In his great book “How Google Works” Eric Schmidt explains how astonishing things are in the Internet Century:

Three powerful technology trends have converged to fundamentally shift the playing field in most industries. First, the Internet has made information free, copious, and ubiquitous— practically everything is online. Second, mobile devices and networks have made global reach and continuous connectivity widely available. And third, cloud computing has put practically infinite computing power and storage and a host of sophisticated tools and applications at everyone’s disposal, on an inexpensive, pay-as-you-go basis.

My story shows an example of using the abundant, publicly available data and the free cloud computing to get interesting insights into the world of open-source software.

The people are on Facebook, and the open source developers are on Github where over 12 million geeks contributing to over 30 million projects every day. A large part of this community uses JavaScript — the most popular programming language on Earth — to write the code and the Node Package Manager to distribute it. NPM ecosystem is pretty convenient in a sense that it instantly provides developers with a bonanza of tools and libraries that allow to quickly get off the ground, or not so much ;); anyway a new javascript project nowadays starts with a couple of commands : npm init and npm install <list of modules>. The specified modules are downloaded from the npm repository to the local machine and could be then utilized in the code of the new project. The repository hosts over 250 thousands “packages of reusable code” and the npm web-site exposes the “most depended-upon” statistics that is based on the number of downloads in the last day/week/month. However, these numbers seem to be vanity metric because a package is downloaded every time when someone updates or installs the project dependencies. Is there any other method of ranking the npm repositories? This is what this story about!

In summer of 2016 Github and Google made the open-source data available for everyone in BigQuery, here are the mind boggling numbers:

This 3TB+ dataset comprises the largest released source of GitHub activity to date. It contains a full snapshot of the content of more than 2.8 million open source GitHub repositories including more than 145 million unique commits, over 2 billion different file paths, and the contents of the latest revision for 163 million files, all of which are searchable with regular expressions.

And it’s possible to query these data by using the Google Computing Power for free unless you exceed the free monthly quota(which happened to me). This is exactly what Eric Schmidt talked about in his book. Now let’s check how we can rank npm repositories by using the content of open source github files!

In order to perform the steps shown below I signed in the Google Cloud Console, created the new project called “GithubDataQueries”, then opened Github Public DataSet, switched to my project and created the “NpmStat” data set, at this point the relevant UI looks like:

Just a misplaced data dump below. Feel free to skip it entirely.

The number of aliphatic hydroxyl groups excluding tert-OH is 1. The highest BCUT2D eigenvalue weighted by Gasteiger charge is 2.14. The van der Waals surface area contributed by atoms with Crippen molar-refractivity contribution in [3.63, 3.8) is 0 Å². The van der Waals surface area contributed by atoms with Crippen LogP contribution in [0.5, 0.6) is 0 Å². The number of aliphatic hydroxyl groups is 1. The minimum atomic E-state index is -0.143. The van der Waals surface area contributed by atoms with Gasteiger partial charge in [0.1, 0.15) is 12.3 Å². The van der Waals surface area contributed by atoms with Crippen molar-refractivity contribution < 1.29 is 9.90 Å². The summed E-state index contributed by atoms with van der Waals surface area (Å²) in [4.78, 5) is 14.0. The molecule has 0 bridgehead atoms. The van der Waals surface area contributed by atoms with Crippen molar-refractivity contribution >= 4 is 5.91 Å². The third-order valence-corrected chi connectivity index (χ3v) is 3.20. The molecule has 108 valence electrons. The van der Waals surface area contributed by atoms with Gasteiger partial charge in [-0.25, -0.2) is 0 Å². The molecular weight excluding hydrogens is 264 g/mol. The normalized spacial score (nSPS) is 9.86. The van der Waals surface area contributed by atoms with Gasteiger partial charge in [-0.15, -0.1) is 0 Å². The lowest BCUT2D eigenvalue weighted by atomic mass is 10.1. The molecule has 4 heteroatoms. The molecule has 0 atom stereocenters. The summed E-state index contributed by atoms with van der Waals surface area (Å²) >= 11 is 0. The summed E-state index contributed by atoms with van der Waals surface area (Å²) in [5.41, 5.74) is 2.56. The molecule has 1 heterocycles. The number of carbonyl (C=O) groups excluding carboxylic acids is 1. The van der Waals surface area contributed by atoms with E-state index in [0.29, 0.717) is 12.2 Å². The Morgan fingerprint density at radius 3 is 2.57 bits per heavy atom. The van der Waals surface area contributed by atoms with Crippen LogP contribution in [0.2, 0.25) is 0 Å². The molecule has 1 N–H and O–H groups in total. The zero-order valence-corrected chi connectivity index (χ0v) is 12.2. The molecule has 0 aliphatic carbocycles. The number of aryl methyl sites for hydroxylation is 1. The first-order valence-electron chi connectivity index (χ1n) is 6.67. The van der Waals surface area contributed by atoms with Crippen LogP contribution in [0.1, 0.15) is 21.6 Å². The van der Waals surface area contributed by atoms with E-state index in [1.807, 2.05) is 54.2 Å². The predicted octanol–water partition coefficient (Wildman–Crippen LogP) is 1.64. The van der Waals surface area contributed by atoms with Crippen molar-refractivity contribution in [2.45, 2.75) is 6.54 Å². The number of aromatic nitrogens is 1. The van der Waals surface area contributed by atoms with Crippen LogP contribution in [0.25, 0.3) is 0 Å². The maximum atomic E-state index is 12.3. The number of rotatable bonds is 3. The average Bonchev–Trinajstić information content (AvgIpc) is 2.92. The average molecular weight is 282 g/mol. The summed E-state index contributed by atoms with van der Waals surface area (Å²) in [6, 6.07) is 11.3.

First steps

The projects that leverage npm keep the package information including the list of dependencies in the file called “package.json”, so let’s select these files from github_repos.files table and save the results in the new table for further usage:

Selecting package.json files

How many files we are talking about here? Let’s check it out by getting the number of rows of the newly created NpmStat.package_json_files table:

selecting package.json files

So, there are over 8 million package.json files in the open source data. Take a note on how fast these queries are executed! It’s only feasible because we are using the most powerful computing engine in the world. But now let’s select and save in the new table the contents of package.json files:

selecting content of package.json files

Usually a package.json file contains 2 types of dependencies, I call them runtime and design-time : the latter ones are typically required to run the tests or build the documentation, the former ones are needed to actually use the package in your code. Here is the example from one of my projects:

runtime and design time dependencies

The next query selects the runtime dependencies lists from the contents of package.json files by using the simple regular expression, then splits them by using “,” separator and finally removes the repository version producing the flat list of the npm repositories names found in the open source projects in Github:

SELECT Substr(dep, 1, instr(dep, ":") — 1) FROM(
SELECT Split(deps, ",") dep FROM(
SELECT Regexp_extract(content, r'\"dependencies\"\s*\:\s*\{([^}]*)\}') deps FROM [githubdataqueries:NpmStat.package_json_content]))
Selecting the flat list of the repositories

That’s it, now we can rank the repositories by using the frequency of repository name usage in package.json files:

Frequency of repository name usage

Here is the top 10 repositories:

Top 10 npm repositories

Let’s compare it to the npm statistics(the order is left-to-right, top-to-bottom)

The results are close, which is expected, but still they differ, for example “underscore” is 4th in the npm’s list, but it’s even not in top 10 in our list(in fact it’s 12th)! Using very same technolodgy one can calculate the PageRank of npm repositories and then build “the Google of npm”, how does that sound!

Though the calculations and results I used might not seem to be very useful, they showcase the entertaining(hopefully) example of taking advantage of the public data and cheap cloud services to obtain the quantitative metrics of various aspects of digital life. I will continue to explore the world of open-source javascript projects and will share the new story as soon as I find something interesting!